April 18, 2016 at 6:28 am

CLJC Spotlights POLS Alum | Chicago Lawyer Has High-Paced Subrogation Practice

Marisa Saber

Marisa Saber

Ohio University alum Marisa Saber is a member in the Chicago office of Cozen O’Connor and practices in the subrogation department. She handles all varieties of property, marine and auto subrogation claims.

Saber is licensed in Illinois and Missouri, as well as several federal courts, and she handles cases throughout the Midwest. She has litigated both tort and contract cases involving governmental agencies at both state and federal levels.

She earned a B.A. in Political Science from the College of Arts & Sciences in 2003. She was one of five Cozen O’Connor attorneys from the firm’s Chicago office recognized as a 2015 Illinois ”Emerging Lawyer” by Leading Lawyers, a division of Law Bulletin Publishing Company.

What brought you to Ohio University?

Several things—the great liberal arts programs, the beautiful campus, the fact that the school was 3.5 hours away from home, and of course one of my best friends was going to OHIO as well!

What is your current occupation? Explain what you do in a typical day.

I am a litigator. I practice in an area of law called subrogation. We work for insurance companies that pay insurance claims on homes or commercial properties when there is a property loss, like a fire, product failure, water loss, transportation loss, explosion, the list goes on. We evaluate whether someone else was at fault. If we believe someone else is at fault, we will litigate against that company to recovery money for the insurer that paid the claim. There really are no typical days for me. Every single day is different and brings new challenges. I could be traveling to Puerto Rico to take depositions, arguing motions, presenting a jury trial, drafting briefs, investigating a fire scene or collapsed building, or marketing current or potential clients. It’s pretty high-paced.

How did you become interested in that field? Was there a particular topic or field of law that got you interested in it in the first place?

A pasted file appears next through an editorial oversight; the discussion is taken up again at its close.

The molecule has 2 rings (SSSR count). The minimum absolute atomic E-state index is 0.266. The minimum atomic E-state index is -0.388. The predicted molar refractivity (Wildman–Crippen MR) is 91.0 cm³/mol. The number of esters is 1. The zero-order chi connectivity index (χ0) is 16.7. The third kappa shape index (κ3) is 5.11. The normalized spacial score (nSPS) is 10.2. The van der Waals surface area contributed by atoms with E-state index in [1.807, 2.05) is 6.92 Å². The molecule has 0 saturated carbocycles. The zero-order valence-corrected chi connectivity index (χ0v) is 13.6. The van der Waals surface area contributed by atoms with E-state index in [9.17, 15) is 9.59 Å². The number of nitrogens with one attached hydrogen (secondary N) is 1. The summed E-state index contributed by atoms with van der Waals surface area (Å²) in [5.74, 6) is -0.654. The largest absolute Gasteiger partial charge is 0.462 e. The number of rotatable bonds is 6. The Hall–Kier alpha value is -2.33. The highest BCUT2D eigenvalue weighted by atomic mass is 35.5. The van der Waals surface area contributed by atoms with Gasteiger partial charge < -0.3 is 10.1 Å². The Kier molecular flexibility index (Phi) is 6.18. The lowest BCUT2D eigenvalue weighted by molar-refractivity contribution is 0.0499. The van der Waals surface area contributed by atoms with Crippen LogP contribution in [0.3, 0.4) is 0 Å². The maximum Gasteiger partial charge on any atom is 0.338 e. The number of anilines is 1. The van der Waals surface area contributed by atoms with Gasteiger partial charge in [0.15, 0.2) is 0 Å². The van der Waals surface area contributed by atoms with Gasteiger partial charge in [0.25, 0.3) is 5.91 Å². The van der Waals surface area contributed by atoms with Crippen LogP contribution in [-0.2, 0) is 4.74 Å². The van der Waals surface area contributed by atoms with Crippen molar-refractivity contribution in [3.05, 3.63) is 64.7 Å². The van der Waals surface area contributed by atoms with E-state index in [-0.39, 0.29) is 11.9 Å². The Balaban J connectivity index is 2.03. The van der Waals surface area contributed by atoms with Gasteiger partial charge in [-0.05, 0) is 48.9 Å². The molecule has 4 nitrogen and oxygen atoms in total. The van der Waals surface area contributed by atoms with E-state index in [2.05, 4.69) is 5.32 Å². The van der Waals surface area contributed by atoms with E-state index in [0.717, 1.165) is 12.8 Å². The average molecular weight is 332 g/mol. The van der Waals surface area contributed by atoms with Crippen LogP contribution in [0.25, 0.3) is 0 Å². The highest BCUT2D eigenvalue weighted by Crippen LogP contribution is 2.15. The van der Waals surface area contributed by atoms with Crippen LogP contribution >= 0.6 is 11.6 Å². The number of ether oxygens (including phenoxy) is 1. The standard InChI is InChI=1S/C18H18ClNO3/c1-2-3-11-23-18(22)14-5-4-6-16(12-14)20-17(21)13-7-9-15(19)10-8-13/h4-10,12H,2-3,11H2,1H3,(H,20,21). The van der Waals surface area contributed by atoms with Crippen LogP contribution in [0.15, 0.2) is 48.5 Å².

When I was first applying to law school, I never would have thought I would be practicing this type of law. At that point in time, I was thinking environmental law or constitutional law. I stumbled into subrogation during my first year in law school. I attended the evening program at DePaul University, and I had never set foot in a law office before. I wanted to know what I was getting into, so I decided to work at a firm. It happened that my Legal Writing professor was an old colleague of an attorney at my law firm, and the attorney was looking for a paralegal. I ended up working at my current firm through law school, first as a full-time paralegal, and then as a summer associate and law clerk. As luck would have it, I was offered a position in my last year of law school. I suppose it was more of a situation where I learned to really like litigation once I was working for my firm. It’s been so long, it is hard to imagine doing anything else.

What’s your favorite part of your position? What are you passionate about?

I like the fact that there is always something new happening. No case is ever the same. I have learned so much in my career about science—how electricity works, physics, chemistry. It’s also very exhilarating arguing a motion before a judge, or presenting a trial to a jury. While I really like what I do, one of my favorite parts of this job is that I am the pro bono coordinator for my office. Pro bono work is very rewarding and our firm encourages it.